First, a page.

“Hold back the edges of your gowns, Ladies, we are going through hell.”This is how William Carlos Williams introduced “Howl,” the landmark work by Allen Ginsberg, in its November 1956 printing by Lawrence Ferlinghetti’s City Lights. The tiny book marked the first time its title poem — which famously went on to be the center of a 1957 obscenity trial in California State Superior Court — had been published.
The San Francisco Armory served as a set for BDSM pornography for about a decade. One week ago, it was reported that the historic Mission District building had sold for $65 million to a developer who plans to convert it into manufacturing and office space. But for two hours and 15 minutes on Wednesday, Feb. 14, Erykah Badu stopped by and made roughly 3,000 people forget all of that. It was Valentine’s Day, and music lovers were on Badu Time.
When Eileen Myles first came to UC San Diego in the fall of 2002 to teach writing, she couldn't sit still. Gesticulating wildly as she paced back and forth in front of a packed lecture hall, wearing a men's dress shirt, tie, jeans and boots, it was clear the New York-based author-poet was new to the quiet, tame campus. Her speech patterns sounded like she was reading beat poetry-sometimes hard to follow, but rhythmic and captivating nonetheless.
Muck Rack makes it simple to find people, tweets, or articles that mention any name, keyword, company, hashtag etc. We've compiled this guide to help you make the most of your search.
Selecting a term
Start searching tweets, articles from media outlets, articles mentioned in tweets, journalists'
names, titles and bios with some suggested searches:
Companies or Topics (e.g. iPhone, Microsoft)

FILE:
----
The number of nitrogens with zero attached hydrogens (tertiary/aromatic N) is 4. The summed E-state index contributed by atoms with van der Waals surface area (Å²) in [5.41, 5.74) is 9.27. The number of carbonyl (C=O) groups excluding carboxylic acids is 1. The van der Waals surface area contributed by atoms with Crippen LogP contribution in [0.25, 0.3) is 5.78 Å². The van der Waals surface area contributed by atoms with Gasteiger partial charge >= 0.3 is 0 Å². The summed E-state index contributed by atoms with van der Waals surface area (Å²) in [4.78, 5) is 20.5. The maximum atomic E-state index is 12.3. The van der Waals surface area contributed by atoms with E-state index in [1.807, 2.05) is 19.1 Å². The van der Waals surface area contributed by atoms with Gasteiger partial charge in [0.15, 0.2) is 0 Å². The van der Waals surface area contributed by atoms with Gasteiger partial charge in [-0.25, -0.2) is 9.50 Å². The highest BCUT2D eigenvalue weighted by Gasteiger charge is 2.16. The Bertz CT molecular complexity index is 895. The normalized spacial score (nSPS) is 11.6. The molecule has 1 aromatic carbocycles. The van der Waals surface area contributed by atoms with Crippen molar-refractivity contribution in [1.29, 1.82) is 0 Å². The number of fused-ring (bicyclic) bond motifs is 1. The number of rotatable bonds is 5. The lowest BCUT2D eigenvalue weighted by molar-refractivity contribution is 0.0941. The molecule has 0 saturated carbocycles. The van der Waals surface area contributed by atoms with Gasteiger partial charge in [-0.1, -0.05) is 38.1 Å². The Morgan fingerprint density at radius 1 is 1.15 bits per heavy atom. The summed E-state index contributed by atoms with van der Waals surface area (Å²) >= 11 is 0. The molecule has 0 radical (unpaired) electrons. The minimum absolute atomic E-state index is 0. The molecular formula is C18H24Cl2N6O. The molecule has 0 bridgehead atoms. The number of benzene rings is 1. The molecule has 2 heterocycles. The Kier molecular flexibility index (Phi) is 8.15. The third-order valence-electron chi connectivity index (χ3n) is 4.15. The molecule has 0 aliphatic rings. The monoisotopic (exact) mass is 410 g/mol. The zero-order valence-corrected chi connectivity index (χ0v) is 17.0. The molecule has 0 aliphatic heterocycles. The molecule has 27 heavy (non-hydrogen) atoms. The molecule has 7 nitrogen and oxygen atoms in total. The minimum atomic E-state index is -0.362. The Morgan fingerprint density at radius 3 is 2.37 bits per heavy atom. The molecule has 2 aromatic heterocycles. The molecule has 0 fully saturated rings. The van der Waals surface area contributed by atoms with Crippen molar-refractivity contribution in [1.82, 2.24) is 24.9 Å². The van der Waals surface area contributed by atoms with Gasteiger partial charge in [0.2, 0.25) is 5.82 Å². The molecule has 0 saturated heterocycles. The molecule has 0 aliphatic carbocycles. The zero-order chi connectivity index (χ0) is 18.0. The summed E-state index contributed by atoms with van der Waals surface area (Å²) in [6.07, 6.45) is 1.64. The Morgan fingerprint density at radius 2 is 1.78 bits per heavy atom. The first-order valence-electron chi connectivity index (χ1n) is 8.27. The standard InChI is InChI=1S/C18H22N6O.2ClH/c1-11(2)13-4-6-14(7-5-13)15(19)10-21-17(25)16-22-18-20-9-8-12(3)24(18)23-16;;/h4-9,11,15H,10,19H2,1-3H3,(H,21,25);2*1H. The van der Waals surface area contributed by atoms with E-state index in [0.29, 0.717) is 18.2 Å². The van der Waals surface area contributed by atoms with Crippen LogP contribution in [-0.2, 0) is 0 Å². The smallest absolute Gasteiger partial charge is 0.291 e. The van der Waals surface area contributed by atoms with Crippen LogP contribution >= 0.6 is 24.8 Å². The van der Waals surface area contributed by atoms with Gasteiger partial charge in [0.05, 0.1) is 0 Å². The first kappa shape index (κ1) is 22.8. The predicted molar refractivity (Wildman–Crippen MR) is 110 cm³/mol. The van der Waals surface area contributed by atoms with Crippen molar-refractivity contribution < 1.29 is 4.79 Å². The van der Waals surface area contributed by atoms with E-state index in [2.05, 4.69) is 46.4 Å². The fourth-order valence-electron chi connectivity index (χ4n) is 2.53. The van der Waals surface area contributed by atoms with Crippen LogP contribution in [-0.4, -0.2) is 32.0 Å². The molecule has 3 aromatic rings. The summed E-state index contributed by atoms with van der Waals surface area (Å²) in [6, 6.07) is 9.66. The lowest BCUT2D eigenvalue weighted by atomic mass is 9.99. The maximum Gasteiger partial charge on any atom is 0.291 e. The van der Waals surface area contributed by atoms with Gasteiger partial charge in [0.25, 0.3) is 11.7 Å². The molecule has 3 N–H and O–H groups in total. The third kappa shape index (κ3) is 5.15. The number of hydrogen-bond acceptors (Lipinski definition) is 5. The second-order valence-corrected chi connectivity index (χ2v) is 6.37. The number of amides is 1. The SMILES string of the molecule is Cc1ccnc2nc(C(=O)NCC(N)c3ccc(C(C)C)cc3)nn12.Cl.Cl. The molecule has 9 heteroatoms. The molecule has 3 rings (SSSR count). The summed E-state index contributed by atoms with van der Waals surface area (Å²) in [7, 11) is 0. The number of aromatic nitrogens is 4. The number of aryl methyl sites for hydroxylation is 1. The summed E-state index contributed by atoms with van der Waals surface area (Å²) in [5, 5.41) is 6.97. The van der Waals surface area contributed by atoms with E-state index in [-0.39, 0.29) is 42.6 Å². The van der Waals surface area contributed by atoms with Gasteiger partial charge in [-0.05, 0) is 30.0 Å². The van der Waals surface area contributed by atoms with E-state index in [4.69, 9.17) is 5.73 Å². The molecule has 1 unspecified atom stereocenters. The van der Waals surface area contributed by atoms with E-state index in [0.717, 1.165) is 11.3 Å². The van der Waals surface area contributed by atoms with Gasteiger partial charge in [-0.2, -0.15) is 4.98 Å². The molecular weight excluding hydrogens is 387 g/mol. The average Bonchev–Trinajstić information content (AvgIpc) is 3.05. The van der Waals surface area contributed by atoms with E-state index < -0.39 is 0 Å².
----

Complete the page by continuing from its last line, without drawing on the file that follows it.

Phrases (e.g. "cloud computing") — use quotes to keep the terms together
Twitter handles (e.g. @username) — returns those who have mentioned or replied to
Names (e.g. "David Pogue")
Hashtags (e.g. #sxsw, #london2012)
Bio details (e.g. vegan, Olympics, father)
Muck Rack's Advanced Search allows for many boolean operators.
Find results that mention multiple specified terms, use AND or
+. For example, ensure each result contains both Elon Musk and Mark Zuckerberg by
searching Musk AND Zuckerberg or Musk + Zuckerberg.
Use the operators OR or , to broaden your search when you'd like either of
multiple terms to appear in results. (This is the default behavior of our search when no operators
are used). For example, results will contain either cake or cookie by searching cake OR cookie or cake,cookie
Use NOT or - to subtract results from your search. For
example, searching Disney will yield results about the Walt Disney Company as well as Walt Disney
World Resort. To exclude mentions of Disney World, search for Disney -World or Disney
When using one of these operators with a phrase, enclose it in quotation marks. For example, you can
find results about smartphones excluding Apple's iPhone 4S by searching smartphone -"iPhone
Exact case matching or punctuation
If you're searching for a brand name or keyword that relies on specific punctuation marks or capitalization, you can
find results that match your exact query by adding matchcase: before the keyword you're searching for, like matchcase:E*TRADE .
Use parentheses to separate multiple
boolean phrases. For example, to find journalists talking about having fun in Disney World or
Disneyland, search for ("disney world" OR disneyland) AND fun.
An asterisk can be used to search for any variation of a root word truncated by the asterisk. For example, searching for admin* will return results for administrator, administration, administer, administered, etc.
A near operator is an AND operator where you can control the distance between the words. You can vary the distance the near operation uses by adding a forward slash and number (between 0-99) such as strawberries NEAR/10 "whipped cream", which means the strawberries must exist within 10 words of "whipped cream".